Despite Rinkel project leader Ron Lukassen’s assertion in Resource 24 that everything is going smoothly, not everyone is so impressed with Wageningen UR’s transfer to internet phoning. ‘Would someone who can phone Ron Lukassen let him know that there are problems?’ writes Bastiaan Meerburg in a letter to Resource this week.
Schepers is not the only one who can’t be reached since the change to IP phoning. Wageningen UR Greenhouse Horticulture in Bleiswijk was incommunicado for a week. The promised mobile phones have still not arrived, and the old landline phones are still on people’s desks awaiting collection. It was not possible to call outside Wageningen UR with them. At Entomology it’s reception that has no phone. At the Laboratories of Microbiology and of Physical Chemistry and Colloid Science, the emergency phones are not working. That’s the phone you need if there’s a fire or an accident in the lab.
‘You reported last week that there were about fifty problems,’ says Anton Korteweg of Physical Chemistry. ‘As far as I can tell there were that many people in the chemistry building alone with problems. The fax wasn’t working, the secretaries’ phones aren’t working, and calls can’t be put through.’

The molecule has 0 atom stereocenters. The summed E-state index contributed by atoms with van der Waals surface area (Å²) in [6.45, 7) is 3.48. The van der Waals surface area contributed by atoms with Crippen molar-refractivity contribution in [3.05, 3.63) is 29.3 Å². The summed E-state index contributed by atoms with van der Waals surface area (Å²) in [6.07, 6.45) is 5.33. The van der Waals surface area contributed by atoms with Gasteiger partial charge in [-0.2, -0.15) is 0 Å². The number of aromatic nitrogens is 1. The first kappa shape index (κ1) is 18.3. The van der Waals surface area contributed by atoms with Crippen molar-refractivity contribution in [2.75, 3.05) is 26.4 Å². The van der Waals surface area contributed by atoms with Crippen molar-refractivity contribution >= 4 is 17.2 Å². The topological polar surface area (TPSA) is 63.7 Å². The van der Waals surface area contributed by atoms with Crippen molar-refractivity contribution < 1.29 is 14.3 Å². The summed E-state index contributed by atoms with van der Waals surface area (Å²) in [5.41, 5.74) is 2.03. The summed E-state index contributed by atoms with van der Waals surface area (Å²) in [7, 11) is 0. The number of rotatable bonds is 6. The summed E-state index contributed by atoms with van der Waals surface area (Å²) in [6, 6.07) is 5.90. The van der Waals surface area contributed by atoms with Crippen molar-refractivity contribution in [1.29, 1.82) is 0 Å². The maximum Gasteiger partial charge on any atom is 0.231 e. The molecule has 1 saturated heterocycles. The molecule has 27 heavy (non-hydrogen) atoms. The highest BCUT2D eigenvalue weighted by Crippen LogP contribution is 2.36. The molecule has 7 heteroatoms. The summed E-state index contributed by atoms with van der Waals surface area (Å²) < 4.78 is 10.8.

Ron Lukassen, who is in charge of the changeover, still maintains that things ‘have gone OK by and large’. ‘Most problems are due to administrative faults. Technically things have gone smoothly. Our problem now is that lots of numbers were not applied for correctly.’ According to Simon Vink, spokesman for the Executive Board, many problems have been caused by the new technology that Wageningen UR is using. ‘Integrating landlines and mobile phones is a new situation. It is causing unexpected problems, which we will try to sort out as quickly as possible.’